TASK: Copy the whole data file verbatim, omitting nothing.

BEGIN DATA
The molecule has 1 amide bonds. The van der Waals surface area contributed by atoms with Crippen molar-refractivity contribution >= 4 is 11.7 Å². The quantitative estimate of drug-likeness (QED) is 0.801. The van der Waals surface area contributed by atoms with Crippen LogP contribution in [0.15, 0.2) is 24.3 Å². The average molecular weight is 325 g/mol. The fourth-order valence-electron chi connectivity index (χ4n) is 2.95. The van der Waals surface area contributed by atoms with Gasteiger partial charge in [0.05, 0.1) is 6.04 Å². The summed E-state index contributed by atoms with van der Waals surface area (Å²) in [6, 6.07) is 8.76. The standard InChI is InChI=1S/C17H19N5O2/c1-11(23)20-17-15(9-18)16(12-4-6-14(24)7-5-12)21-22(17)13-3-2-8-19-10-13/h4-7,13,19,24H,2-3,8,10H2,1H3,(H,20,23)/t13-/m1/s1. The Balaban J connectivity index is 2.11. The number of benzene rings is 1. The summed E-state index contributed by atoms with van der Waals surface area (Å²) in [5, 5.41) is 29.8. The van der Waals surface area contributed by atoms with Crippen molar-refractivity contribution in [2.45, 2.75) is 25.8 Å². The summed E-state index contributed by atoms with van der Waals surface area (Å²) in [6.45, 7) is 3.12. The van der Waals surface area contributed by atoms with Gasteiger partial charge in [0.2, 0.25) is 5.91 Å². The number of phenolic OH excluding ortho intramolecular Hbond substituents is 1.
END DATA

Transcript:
The molecule has 1 amide bonds. The van der Waals surface area contributed by atoms with Crippen molar-refractivity contribution >= 4 is 11.7 Å². The quantitative estimate of drug-likeness (QED) is 0.801. The van der Waals surface area contributed by atoms with Crippen LogP contribution in [0.15, 0.2) is 24.3 Å². The average molecular weight is 325 g/mol. The fourth-order valence-electron chi connectivity index (χ4n) is 2.95. The van der Waals surface area contributed by atoms with Gasteiger partial charge in [0.05, 0.1) is 6.04 Å². The summed E-state index contributed by atoms with van der Waals surface area (Å²) in [6, 6.07) is 8.76. The standard InChI is InChI=1S/C17H19N5O2/c1-11(23)20-17-15(9-18)16(12-4-6-14(24)7-5-12)21-22(17)13-3-2-8-19-10-13/h4-7,13,19,24H,2-3,8,10H2,1H3,(H,20,23)/t13-/m1/s1. The Balaban J connectivity index is 2.11. The number of benzene rings is 1. The summed E-state index contributed by atoms with van der Waals surface area (Å²) in [5, 5.41) is 29.8. The van der Waals surface area contributed by atoms with Crippen molar-refractivity contribution in [2.45, 2.75) is 25.8 Å². The summed E-state index contributed by atoms with van der Waals surface area (Å²) in [6.45, 7) is 3.12. The van der Waals surface area contributed by atoms with Gasteiger partial charge in [0.2, 0.25) is 5.91 Å². The number of phenolic OH excluding ortho intramolecular Hbond substituents is 1.